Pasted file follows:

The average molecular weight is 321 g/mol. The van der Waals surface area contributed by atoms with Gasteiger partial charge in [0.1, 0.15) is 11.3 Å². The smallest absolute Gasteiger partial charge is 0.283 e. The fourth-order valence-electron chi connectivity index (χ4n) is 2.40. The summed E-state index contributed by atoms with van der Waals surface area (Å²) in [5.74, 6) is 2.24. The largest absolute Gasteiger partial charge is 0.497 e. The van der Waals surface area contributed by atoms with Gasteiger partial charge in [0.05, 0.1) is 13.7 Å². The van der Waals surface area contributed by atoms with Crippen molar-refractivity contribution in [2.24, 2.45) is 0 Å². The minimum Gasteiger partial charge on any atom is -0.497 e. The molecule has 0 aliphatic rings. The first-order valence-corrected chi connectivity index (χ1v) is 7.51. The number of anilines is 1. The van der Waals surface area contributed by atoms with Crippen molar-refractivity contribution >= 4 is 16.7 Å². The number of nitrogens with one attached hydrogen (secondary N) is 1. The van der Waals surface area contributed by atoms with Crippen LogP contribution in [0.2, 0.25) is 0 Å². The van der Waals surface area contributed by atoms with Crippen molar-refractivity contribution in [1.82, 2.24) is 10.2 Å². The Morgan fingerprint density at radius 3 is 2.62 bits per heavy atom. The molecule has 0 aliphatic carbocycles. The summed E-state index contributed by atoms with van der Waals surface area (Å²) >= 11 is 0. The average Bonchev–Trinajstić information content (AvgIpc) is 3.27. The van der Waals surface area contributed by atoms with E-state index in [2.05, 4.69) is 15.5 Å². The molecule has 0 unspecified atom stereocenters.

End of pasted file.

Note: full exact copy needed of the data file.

The average molecular weight is 321 g/mol. The van der Waals surface area contributed by atoms with Gasteiger partial charge in [0.1, 0.15) is 11.3 Å². The smallest absolute Gasteiger partial charge is 0.283 e. The fourth-order valence-electron chi connectivity index (χ4n) is 2.40. The summed E-state index contributed by atoms with van der Waals surface area (Å²) in [5.74, 6) is 2.24. The largest absolute Gasteiger partial charge is 0.497 e. The van der Waals surface area contributed by atoms with Gasteiger partial charge in [0.05, 0.1) is 13.7 Å². The van der Waals surface area contributed by atoms with Crippen molar-refractivity contribution in [2.24, 2.45) is 0 Å². The minimum Gasteiger partial charge on any atom is -0.497 e. The molecule has 0 aliphatic rings. The first-order valence-corrected chi connectivity index (χ1v) is 7.51. The number of anilines is 1. The van der Waals surface area contributed by atoms with Crippen molar-refractivity contribution >= 4 is 16.7 Å². The number of nitrogens with one attached hydrogen (secondary N) is 1. The van der Waals surface area contributed by atoms with Crippen LogP contribution in [0.2, 0.25) is 0 Å². The van der Waals surface area contributed by atoms with Crippen molar-refractivity contribution in [1.82, 2.24) is 10.2 Å². The Morgan fingerprint density at radius 3 is 2.62 bits per heavy atom. The molecule has 0 aliphatic carbocycles. The summed E-state index contributed by atoms with van der Waals surface area (Å²) >= 11 is 0. The average Bonchev–Trinajstić information content (AvgIpc) is 3.27. The van der Waals surface area contributed by atoms with E-state index in [2.05, 4.69) is 15.5 Å². The molecule has 0 unspecified atom stereocenters.